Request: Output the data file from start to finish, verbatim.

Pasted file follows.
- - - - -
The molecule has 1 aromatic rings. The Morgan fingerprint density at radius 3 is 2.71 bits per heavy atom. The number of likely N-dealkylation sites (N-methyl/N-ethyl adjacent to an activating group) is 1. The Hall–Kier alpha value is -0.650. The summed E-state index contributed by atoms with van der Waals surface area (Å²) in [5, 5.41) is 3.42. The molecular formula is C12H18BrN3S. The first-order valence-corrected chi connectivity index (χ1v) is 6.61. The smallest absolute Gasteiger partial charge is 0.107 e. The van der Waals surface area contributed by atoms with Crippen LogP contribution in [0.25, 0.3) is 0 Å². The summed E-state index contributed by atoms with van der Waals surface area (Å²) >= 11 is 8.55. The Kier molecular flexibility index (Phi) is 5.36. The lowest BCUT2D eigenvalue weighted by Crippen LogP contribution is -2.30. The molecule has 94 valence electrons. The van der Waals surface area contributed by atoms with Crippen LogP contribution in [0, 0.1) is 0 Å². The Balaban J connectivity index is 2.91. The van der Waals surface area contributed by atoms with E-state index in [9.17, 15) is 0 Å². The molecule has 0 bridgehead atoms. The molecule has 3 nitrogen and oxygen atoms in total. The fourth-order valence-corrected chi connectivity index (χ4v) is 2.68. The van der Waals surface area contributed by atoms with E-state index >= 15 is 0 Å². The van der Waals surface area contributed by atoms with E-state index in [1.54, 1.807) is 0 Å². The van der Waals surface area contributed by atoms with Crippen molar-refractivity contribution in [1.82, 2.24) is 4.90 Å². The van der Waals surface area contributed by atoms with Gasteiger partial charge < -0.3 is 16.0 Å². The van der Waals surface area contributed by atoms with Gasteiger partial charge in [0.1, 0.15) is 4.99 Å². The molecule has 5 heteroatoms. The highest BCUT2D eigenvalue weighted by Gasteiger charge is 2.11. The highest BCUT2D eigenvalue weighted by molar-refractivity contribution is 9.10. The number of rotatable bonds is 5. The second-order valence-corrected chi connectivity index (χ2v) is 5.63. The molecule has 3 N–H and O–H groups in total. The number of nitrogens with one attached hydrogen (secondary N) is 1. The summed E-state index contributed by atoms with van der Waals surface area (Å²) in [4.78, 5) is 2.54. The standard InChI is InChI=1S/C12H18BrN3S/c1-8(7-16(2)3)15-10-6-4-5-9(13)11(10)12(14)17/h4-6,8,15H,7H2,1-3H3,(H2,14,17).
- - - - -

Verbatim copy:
The molecule has 1 aromatic rings. The Morgan fingerprint density at radius 3 is 2.71 bits per heavy atom. The number of likely N-dealkylation sites (N-methyl/N-ethyl adjacent to an activating group) is 1. The Hall–Kier alpha value is -0.650. The summed E-state index contributed by atoms with van der Waals surface area (Å²) in [5, 5.41) is 3.42. The molecular formula is C12H18BrN3S. The first-order valence-corrected chi connectivity index (χ1v) is 6.61. The smallest absolute Gasteiger partial charge is 0.107 e. The van der Waals surface area contributed by atoms with Crippen LogP contribution in [0.25, 0.3) is 0 Å². The summed E-state index contributed by atoms with van der Waals surface area (Å²) >= 11 is 8.55. The Kier molecular flexibility index (Phi) is 5.36. The lowest BCUT2D eigenvalue weighted by Crippen LogP contribution is -2.30. The molecule has 94 valence electrons. The van der Waals surface area contributed by atoms with Crippen LogP contribution in [0, 0.1) is 0 Å². The Balaban J connectivity index is 2.91. The van der Waals surface area contributed by atoms with E-state index in [9.17, 15) is 0 Å². The molecule has 0 bridgehead atoms. The molecule has 3 nitrogen and oxygen atoms in total. The fourth-order valence-corrected chi connectivity index (χ4v) is 2.68. The van der Waals surface area contributed by atoms with E-state index >= 15 is 0 Å². The van der Waals surface area contributed by atoms with E-state index in [1.54, 1.807) is 0 Å². The van der Waals surface area contributed by atoms with Crippen molar-refractivity contribution in [1.82, 2.24) is 4.90 Å². The van der Waals surface area contributed by atoms with Gasteiger partial charge < -0.3 is 16.0 Å². The van der Waals surface area contributed by atoms with Gasteiger partial charge in [0.1, 0.15) is 4.99 Å². The molecule has 5 heteroatoms. The highest BCUT2D eigenvalue weighted by Gasteiger charge is 2.11. The highest BCUT2D eigenvalue weighted by molar-refractivity contribution is 9.10. The number of rotatable bonds is 5. The second-order valence-corrected chi connectivity index (χ2v) is 5.63. The molecule has 3 N–H and O–H groups in total. The number of nitrogens with one attached hydrogen (secondary N) is 1. The summed E-state index contributed by atoms with van der Waals surface area (Å²) in [4.78, 5) is 2.54. The standard InChI is InChI=1S/C12H18BrN3S/c1-8(7-16(2)3)15-10-6-4-5-9(13)11(10)12(14)17/h4-6,8,15H,7H2,1-3H3,(H2,14,17).